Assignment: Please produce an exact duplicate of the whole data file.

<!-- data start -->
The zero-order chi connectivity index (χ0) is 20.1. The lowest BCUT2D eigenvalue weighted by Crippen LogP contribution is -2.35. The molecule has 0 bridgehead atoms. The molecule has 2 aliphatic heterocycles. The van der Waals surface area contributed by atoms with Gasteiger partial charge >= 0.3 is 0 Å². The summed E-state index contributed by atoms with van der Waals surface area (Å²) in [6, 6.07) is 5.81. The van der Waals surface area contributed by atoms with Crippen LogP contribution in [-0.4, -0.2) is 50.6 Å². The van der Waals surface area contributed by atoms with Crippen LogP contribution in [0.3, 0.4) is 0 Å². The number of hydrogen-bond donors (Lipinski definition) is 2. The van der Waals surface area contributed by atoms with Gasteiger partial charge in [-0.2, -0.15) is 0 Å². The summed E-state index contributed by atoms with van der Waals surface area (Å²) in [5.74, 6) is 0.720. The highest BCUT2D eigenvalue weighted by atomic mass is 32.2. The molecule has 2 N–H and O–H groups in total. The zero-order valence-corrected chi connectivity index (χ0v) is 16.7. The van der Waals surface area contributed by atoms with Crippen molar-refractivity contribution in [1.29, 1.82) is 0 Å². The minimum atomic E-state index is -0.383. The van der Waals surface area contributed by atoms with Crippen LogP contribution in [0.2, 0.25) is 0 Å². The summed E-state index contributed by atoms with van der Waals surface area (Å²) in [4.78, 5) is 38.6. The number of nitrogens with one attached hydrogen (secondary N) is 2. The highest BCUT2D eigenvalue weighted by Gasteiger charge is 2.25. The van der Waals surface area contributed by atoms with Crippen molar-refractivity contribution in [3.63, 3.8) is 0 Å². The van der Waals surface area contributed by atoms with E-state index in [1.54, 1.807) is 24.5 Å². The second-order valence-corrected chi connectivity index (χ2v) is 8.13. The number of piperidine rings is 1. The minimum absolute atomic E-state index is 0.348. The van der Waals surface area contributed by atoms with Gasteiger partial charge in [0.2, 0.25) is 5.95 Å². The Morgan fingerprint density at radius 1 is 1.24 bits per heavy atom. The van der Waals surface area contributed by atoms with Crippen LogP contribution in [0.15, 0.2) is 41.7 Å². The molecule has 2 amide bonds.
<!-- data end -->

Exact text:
The zero-order chi connectivity index (χ0) is 20.1. The lowest BCUT2D eigenvalue weighted by Crippen LogP contribution is -2.35. The molecule has 0 bridgehead atoms. The molecule has 2 aliphatic heterocycles. The van der Waals surface area contributed by atoms with Gasteiger partial charge >= 0.3 is 0 Å². The summed E-state index contributed by atoms with van der Waals surface area (Å²) in [6, 6.07) is 5.81. The van der Waals surface area contributed by atoms with Crippen LogP contribution in [-0.4, -0.2) is 50.6 Å². The van der Waals surface area contributed by atoms with Crippen LogP contribution in [0.3, 0.4) is 0 Å². The number of hydrogen-bond donors (Lipinski definition) is 2. The van der Waals surface area contributed by atoms with Gasteiger partial charge in [-0.2, -0.15) is 0 Å². The summed E-state index contributed by atoms with van der Waals surface area (Å²) in [5.74, 6) is 0.720. The highest BCUT2D eigenvalue weighted by atomic mass is 32.2. The molecule has 2 N–H and O–H groups in total. The zero-order valence-corrected chi connectivity index (χ0v) is 16.7. The van der Waals surface area contributed by atoms with Crippen molar-refractivity contribution in [1.29, 1.82) is 0 Å². The minimum atomic E-state index is -0.383. The van der Waals surface area contributed by atoms with Crippen LogP contribution in [0.2, 0.25) is 0 Å². The summed E-state index contributed by atoms with van der Waals surface area (Å²) in [4.78, 5) is 38.6. The number of nitrogens with one attached hydrogen (secondary N) is 2. The highest BCUT2D eigenvalue weighted by Gasteiger charge is 2.25. The van der Waals surface area contributed by atoms with Crippen molar-refractivity contribution in [3.63, 3.8) is 0 Å². The van der Waals surface area contributed by atoms with E-state index in [1.54, 1.807) is 24.5 Å². The second-order valence-corrected chi connectivity index (χ2v) is 8.13. The number of piperidine rings is 1. The minimum absolute atomic E-state index is 0.348. The van der Waals surface area contributed by atoms with Gasteiger partial charge in [0.2, 0.25) is 5.95 Å². The Morgan fingerprint density at radius 1 is 1.24 bits per heavy atom. The van der Waals surface area contributed by atoms with Crippen LogP contribution in [0.15, 0.2) is 41.7 Å². The molecule has 2 amide bonds.